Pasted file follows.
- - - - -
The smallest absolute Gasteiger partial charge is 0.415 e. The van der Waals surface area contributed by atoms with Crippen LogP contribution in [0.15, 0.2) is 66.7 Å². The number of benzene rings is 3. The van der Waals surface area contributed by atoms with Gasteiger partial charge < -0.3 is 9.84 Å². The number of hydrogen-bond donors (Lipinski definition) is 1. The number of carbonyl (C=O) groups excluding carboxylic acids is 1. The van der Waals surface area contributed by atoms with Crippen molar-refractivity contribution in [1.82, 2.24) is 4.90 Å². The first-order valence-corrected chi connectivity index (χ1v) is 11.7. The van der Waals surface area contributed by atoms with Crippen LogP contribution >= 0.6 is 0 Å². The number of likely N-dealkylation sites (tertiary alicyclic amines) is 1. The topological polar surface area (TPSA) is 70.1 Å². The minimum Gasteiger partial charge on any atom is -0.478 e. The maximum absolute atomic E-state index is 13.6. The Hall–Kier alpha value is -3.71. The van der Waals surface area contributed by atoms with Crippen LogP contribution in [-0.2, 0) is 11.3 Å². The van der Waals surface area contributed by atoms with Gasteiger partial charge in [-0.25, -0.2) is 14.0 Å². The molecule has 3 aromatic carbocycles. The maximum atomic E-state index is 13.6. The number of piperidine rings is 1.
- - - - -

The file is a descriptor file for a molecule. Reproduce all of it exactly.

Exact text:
The smallest absolute Gasteiger partial charge is 0.415 e. The van der Waals surface area contributed by atoms with Crippen LogP contribution in [0.15, 0.2) is 66.7 Å². The number of benzene rings is 3. The van der Waals surface area contributed by atoms with Gasteiger partial charge < -0.3 is 9.84 Å². The number of hydrogen-bond donors (Lipinski definition) is 1. The number of carbonyl (C=O) groups excluding carboxylic acids is 1. The van der Waals surface area contributed by atoms with Crippen molar-refractivity contribution in [1.82, 2.24) is 4.90 Å². The first-order valence-corrected chi connectivity index (χ1v) is 11.7. The van der Waals surface area contributed by atoms with Crippen LogP contribution >= 0.6 is 0 Å². The number of likely N-dealkylation sites (tertiary alicyclic amines) is 1. The topological polar surface area (TPSA) is 70.1 Å². The minimum Gasteiger partial charge on any atom is -0.478 e. The maximum absolute atomic E-state index is 13.6. The Hall–Kier alpha value is -3.71. The van der Waals surface area contributed by atoms with Crippen LogP contribution in [-0.2, 0) is 11.3 Å². The van der Waals surface area contributed by atoms with Gasteiger partial charge in [-0.25, -0.2) is 14.0 Å². The molecule has 3 aromatic carbocycles. The maximum atomic E-state index is 13.6. The number of piperidine rings is 1.